It think pet fever is as much a spring thing as the sudden gravitation toward light colors and a general sense of twitterpation. Despite growing up with pets, I've never really gotten attached to them. I hate the idea of clean-up, and Daniel and I decided long ago that a pet would never fit in our globe-trotting lifestyle. Yet every Saturday at the open market, we stop to look at all the puppies and bunnies and kittens (to which I am horribly allergic) for sale, and every Saturday, I ask my husband if he's SURE we don't want a pet. I suppose this too shall pass.
~ Bethany

Oh man, I don't think I'd be able to just walk away from kittens and puppies and bunnies! that would be the DEATH OF ME!

imaginary friends

Enjoyed visiting your blog. Loved the "Imaginary Friends" heading!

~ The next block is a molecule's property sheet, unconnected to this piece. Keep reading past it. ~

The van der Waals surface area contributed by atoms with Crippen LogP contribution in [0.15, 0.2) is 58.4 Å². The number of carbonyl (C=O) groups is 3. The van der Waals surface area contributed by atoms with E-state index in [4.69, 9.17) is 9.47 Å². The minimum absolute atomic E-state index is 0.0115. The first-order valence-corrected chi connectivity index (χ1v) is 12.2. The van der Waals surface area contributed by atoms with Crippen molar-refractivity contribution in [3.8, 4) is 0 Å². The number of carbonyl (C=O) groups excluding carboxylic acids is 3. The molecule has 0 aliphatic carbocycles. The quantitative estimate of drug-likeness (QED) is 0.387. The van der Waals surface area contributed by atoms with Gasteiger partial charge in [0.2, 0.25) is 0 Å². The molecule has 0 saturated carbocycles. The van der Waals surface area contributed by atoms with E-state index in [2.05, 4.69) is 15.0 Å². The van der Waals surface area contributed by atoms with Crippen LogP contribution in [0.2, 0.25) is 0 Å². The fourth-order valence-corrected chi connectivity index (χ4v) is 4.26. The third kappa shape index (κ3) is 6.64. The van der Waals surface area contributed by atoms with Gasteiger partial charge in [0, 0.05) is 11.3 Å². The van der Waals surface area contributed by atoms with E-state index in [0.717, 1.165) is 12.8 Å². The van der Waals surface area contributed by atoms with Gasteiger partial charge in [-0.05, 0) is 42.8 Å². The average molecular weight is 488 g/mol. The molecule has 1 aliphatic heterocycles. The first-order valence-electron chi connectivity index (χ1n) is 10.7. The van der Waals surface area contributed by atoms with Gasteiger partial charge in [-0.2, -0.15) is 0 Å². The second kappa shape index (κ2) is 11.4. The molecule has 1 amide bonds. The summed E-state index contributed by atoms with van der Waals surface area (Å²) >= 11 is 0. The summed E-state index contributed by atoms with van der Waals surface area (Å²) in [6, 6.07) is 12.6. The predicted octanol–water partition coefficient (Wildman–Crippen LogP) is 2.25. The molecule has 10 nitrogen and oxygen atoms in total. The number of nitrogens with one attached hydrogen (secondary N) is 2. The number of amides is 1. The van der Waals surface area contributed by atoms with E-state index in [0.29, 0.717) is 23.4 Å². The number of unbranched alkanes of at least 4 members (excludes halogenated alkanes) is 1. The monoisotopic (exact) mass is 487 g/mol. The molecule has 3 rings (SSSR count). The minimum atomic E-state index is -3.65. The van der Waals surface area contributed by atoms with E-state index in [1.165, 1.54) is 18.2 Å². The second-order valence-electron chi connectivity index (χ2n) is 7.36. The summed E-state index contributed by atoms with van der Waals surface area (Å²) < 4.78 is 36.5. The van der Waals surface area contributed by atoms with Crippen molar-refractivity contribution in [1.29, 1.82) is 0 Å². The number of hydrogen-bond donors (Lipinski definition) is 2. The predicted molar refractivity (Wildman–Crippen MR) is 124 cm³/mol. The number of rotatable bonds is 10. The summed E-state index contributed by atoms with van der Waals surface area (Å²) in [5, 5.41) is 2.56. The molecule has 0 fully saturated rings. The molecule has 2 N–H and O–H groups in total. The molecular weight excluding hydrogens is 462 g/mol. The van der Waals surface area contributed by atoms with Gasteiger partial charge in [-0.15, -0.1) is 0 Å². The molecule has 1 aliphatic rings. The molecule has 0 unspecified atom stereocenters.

Re: imaginary friends

Thanks for stopping by! :)

Kittens are so cute until you get them home and they become little energy packets of household terrorism. I absolutely love it when our new little one takes a nap. So does our older established kitty. Ah the peace we didn't realize we had...
But she is cute. And we do get a kazillion smiles and laughs a day at her antics. I just have to wash my hands every time I play with her. And we hope she gets more diligent in the using of her litter box. And I want her to stop playing with my ankles. It's cute now but won't be so cute when she gets a little bigger.
Thanks for the word trip all over the map Liz.

I remember that: the household terrorism. :) The 2 kittens we got when we first moved to Sweden were SO cute...until they started jumping at the walls and ripping the wallpaper!

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lizardek's obiter photos
lizardek's obiter photos

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I can complain because rose bushes have thorns or rejoice because thorn bushes have roses.